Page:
Drive makes an artist an artist.

Is Tim Jenison an artist? Well, while he was driven to reproduce the Vermeer, for a bit of time, perhaps he was. He was creating a reproduction like I did back in art school. He also did get as sick as can be of painting the mind numbing detail required to finish his Vermeer reproduction. He needed to get the detail to a masterful degree so that anyone could look at the finished painting and conclude that with the optical techniques he employed, and the drive to finish it, yes, anyone can do this. Mostly, though, anyone does not do this. Watching the film, it almost seemed as if Tim might not finish. Vermeer likely did use some form of optical technique to make his paintings. Does that make anyone an artist? Potentially yes, but in realty, no. The reality is that most people could care less about creating a work of art, even if tools are available to make the job easier. From the modern abstract to the ultra-complex masterworks from the 17th century, art is created by people driven to make it. Those not driven, well, they are busy doing other things. Just wishing you could make art is not enough. You need to make some. Even if you see something and you think, "I could do that," it's still not enough. You need to actually do it. You need to be driven.
Tim's Vermeer vs Vermeer's original The Music Lesson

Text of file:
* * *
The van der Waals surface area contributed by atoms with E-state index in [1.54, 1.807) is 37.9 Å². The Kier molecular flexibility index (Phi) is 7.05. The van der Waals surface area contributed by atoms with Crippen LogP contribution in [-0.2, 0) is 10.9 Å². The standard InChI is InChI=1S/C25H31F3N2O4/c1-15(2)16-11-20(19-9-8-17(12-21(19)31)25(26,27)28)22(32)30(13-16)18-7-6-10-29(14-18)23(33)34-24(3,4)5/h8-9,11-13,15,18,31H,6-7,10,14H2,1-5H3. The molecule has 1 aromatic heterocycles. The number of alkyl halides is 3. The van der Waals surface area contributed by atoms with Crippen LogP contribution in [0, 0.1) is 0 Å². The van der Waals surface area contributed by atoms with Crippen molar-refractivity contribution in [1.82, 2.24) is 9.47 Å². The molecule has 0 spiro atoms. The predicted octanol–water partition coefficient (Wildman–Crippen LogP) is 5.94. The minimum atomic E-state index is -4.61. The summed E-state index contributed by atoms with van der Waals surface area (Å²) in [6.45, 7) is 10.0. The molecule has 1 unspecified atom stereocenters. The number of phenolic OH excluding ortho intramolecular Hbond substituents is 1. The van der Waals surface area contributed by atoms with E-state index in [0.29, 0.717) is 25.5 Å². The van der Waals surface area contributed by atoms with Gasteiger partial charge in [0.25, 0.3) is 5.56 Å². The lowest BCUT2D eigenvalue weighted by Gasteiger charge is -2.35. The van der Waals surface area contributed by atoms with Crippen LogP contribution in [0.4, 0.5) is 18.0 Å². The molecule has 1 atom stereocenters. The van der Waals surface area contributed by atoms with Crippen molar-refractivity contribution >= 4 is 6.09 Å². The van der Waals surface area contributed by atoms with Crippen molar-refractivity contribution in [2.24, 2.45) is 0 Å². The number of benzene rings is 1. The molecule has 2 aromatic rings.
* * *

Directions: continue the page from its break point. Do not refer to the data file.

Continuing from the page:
Tim's final result is fantastic. A tremendous accomplishment. It is technically excellent, even more well-rendered than Vermeer's in some ways. But Vermeer's original, despite its age, pops more. Tim's is lacking the full range of skill and creativity Vermeer possessed, because Vermeer had skills beyond route reproduction. Tim focused equally on color detail all over, being as exact to what he saw as possible, where Vermeer, it seems, let some detail areas go a bit so we focus on others. Vermeer's original has colors that pop out in various areas too, and remember the Vermeer was painted between the years 1662–1665 and its colors still pop! Vermeer may have exaggerated some areas of color so your eye would wander around the painting. This is akin to a contemporary artist burning and dodging areas of a photo in Photoshop. These were creative choices Tim did not make that could have made his fantastic reproduction/exercise/theory into a great work of art like Vermeer's.